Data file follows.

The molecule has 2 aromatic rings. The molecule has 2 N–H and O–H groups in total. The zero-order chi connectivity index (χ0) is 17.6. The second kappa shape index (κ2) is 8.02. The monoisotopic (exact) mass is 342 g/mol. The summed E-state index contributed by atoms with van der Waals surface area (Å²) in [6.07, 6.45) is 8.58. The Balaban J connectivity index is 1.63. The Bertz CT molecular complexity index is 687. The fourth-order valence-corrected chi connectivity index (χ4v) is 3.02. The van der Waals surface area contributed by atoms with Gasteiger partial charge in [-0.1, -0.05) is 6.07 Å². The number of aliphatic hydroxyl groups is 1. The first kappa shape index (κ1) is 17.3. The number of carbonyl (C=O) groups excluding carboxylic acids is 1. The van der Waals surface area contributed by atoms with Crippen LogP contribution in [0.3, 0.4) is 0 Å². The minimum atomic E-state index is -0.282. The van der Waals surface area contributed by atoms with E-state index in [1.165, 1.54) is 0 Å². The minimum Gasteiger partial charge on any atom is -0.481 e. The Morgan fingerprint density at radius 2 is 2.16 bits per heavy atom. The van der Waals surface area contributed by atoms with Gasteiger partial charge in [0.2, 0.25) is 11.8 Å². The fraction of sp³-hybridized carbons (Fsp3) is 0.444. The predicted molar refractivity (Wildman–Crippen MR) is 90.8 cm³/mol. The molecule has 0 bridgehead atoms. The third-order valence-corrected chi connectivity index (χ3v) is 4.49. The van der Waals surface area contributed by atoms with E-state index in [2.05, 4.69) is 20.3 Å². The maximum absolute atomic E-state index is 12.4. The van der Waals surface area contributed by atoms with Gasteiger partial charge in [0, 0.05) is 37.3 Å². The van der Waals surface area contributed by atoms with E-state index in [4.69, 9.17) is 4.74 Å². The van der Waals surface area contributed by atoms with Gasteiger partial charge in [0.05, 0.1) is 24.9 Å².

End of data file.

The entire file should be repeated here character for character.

The molecule has 2 aromatic rings. The molecule has 2 N–H and O–H groups in total. The zero-order chi connectivity index (χ0) is 17.6. The second kappa shape index (κ2) is 8.02. The monoisotopic (exact) mass is 342 g/mol. The summed E-state index contributed by atoms with van der Waals surface area (Å²) in [6.07, 6.45) is 8.58. The Balaban J connectivity index is 1.63. The Bertz CT molecular complexity index is 687. The fourth-order valence-corrected chi connectivity index (χ4v) is 3.02. The van der Waals surface area contributed by atoms with Gasteiger partial charge in [-0.1, -0.05) is 6.07 Å². The number of aliphatic hydroxyl groups is 1. The first kappa shape index (κ1) is 17.3. The number of carbonyl (C=O) groups excluding carboxylic acids is 1. The van der Waals surface area contributed by atoms with Crippen LogP contribution in [0.3, 0.4) is 0 Å². The minimum atomic E-state index is -0.282. The van der Waals surface area contributed by atoms with E-state index in [1.165, 1.54) is 0 Å². The minimum Gasteiger partial charge on any atom is -0.481 e. The Morgan fingerprint density at radius 2 is 2.16 bits per heavy atom. The van der Waals surface area contributed by atoms with Gasteiger partial charge in [0.2, 0.25) is 11.8 Å². The fraction of sp³-hybridized carbons (Fsp3) is 0.444. The predicted molar refractivity (Wildman–Crippen MR) is 90.8 cm³/mol. The molecule has 0 bridgehead atoms. The third-order valence-corrected chi connectivity index (χ3v) is 4.49. The van der Waals surface area contributed by atoms with E-state index in [2.05, 4.69) is 20.3 Å². The maximum absolute atomic E-state index is 12.4. The van der Waals surface area contributed by atoms with Gasteiger partial charge in [0, 0.05) is 37.3 Å². The van der Waals surface area contributed by atoms with E-state index in [4.69, 9.17) is 4.74 Å². The van der Waals surface area contributed by atoms with Gasteiger partial charge in [0.05, 0.1) is 24.9 Å².